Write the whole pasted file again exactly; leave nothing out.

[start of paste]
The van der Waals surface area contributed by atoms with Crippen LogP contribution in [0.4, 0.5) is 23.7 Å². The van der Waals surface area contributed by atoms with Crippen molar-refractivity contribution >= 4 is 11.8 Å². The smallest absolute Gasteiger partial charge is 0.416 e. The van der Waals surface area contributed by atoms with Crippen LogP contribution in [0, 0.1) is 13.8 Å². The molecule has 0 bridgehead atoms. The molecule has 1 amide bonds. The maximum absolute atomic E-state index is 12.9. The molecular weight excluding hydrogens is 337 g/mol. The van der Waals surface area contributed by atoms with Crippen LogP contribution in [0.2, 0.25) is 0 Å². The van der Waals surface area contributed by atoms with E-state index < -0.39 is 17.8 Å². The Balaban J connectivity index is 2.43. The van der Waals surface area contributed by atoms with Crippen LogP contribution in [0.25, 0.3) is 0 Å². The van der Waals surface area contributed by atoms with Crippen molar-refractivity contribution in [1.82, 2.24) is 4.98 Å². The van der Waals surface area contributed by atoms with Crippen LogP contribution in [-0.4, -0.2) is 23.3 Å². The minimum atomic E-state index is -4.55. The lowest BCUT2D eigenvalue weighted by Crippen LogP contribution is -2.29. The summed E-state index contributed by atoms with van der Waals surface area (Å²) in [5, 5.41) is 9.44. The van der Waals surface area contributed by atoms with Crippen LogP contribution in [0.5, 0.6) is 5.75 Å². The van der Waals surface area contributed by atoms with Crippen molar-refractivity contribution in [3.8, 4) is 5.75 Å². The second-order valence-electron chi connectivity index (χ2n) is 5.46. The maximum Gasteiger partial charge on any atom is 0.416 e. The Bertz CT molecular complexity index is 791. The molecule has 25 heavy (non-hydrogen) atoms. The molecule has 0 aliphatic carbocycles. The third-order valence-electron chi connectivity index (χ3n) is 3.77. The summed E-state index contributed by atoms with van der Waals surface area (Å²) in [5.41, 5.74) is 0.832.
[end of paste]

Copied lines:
The van der Waals surface area contributed by atoms with Crippen LogP contribution in [0.4, 0.5) is 23.7 Å². The van der Waals surface area contributed by atoms with Crippen molar-refractivity contribution >= 4 is 11.8 Å². The smallest absolute Gasteiger partial charge is 0.416 e. The van der Waals surface area contributed by atoms with Crippen LogP contribution in [0, 0.1) is 13.8 Å². The molecule has 0 bridgehead atoms. The molecule has 1 amide bonds. The maximum absolute atomic E-state index is 12.9. The molecular weight excluding hydrogens is 337 g/mol. The van der Waals surface area contributed by atoms with Crippen LogP contribution in [0.2, 0.25) is 0 Å². The van der Waals surface area contributed by atoms with E-state index < -0.39 is 17.8 Å². The Balaban J connectivity index is 2.43. The van der Waals surface area contributed by atoms with Crippen LogP contribution in [0.25, 0.3) is 0 Å². The van der Waals surface area contributed by atoms with Crippen molar-refractivity contribution in [1.82, 2.24) is 4.98 Å². The van der Waals surface area contributed by atoms with Crippen LogP contribution in [-0.4, -0.2) is 23.3 Å². The minimum atomic E-state index is -4.55. The lowest BCUT2D eigenvalue weighted by Crippen LogP contribution is -2.29. The summed E-state index contributed by atoms with van der Waals surface area (Å²) in [5, 5.41) is 9.44. The van der Waals surface area contributed by atoms with Crippen LogP contribution in [0.5, 0.6) is 5.75 Å². The van der Waals surface area contributed by atoms with Crippen molar-refractivity contribution in [3.8, 4) is 5.75 Å². The second-order valence-electron chi connectivity index (χ2n) is 5.46. The maximum Gasteiger partial charge on any atom is 0.416 e. The Bertz CT molecular complexity index is 791. The molecule has 25 heavy (non-hydrogen) atoms. The molecule has 0 aliphatic carbocycles. The third-order valence-electron chi connectivity index (χ3n) is 3.77. The summed E-state index contributed by atoms with van der Waals surface area (Å²) in [5.41, 5.74) is 0.832.